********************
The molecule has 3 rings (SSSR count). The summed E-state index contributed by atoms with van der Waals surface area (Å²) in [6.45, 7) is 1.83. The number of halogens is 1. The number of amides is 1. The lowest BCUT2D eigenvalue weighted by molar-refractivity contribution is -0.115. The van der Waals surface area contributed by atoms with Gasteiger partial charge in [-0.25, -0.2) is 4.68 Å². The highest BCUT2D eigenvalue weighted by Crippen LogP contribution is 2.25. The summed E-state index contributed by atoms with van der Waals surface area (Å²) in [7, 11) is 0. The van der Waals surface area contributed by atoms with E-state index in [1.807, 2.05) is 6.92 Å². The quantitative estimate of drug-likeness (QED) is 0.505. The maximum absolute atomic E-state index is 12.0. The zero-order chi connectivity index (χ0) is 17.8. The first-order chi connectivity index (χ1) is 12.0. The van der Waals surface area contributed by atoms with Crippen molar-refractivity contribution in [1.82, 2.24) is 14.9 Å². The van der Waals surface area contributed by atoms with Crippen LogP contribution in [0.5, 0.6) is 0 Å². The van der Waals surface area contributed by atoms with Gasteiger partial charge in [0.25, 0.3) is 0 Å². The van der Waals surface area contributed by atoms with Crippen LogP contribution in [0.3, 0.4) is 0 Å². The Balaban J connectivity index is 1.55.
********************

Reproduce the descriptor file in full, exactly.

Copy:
The molecule has 3 rings (SSSR count). The summed E-state index contributed by atoms with van der Waals surface area (Å²) in [6.45, 7) is 1.83. The number of halogens is 1. The number of amides is 1. The lowest BCUT2D eigenvalue weighted by molar-refractivity contribution is -0.115. The van der Waals surface area contributed by atoms with Gasteiger partial charge in [-0.25, -0.2) is 4.68 Å². The highest BCUT2D eigenvalue weighted by Crippen LogP contribution is 2.25. The summed E-state index contributed by atoms with van der Waals surface area (Å²) in [7, 11) is 0. The van der Waals surface area contributed by atoms with E-state index in [1.807, 2.05) is 6.92 Å². The quantitative estimate of drug-likeness (QED) is 0.505. The maximum absolute atomic E-state index is 12.0. The zero-order chi connectivity index (χ0) is 17.8. The first-order chi connectivity index (χ1) is 12.0. The van der Waals surface area contributed by atoms with Crippen molar-refractivity contribution in [1.82, 2.24) is 14.9 Å². The van der Waals surface area contributed by atoms with Crippen LogP contribution in [0.5, 0.6) is 0 Å². The van der Waals surface area contributed by atoms with Gasteiger partial charge in [0.25, 0.3) is 0 Å². The van der Waals surface area contributed by atoms with Crippen LogP contribution in [0.3, 0.4) is 0 Å². The Balaban J connectivity index is 1.55.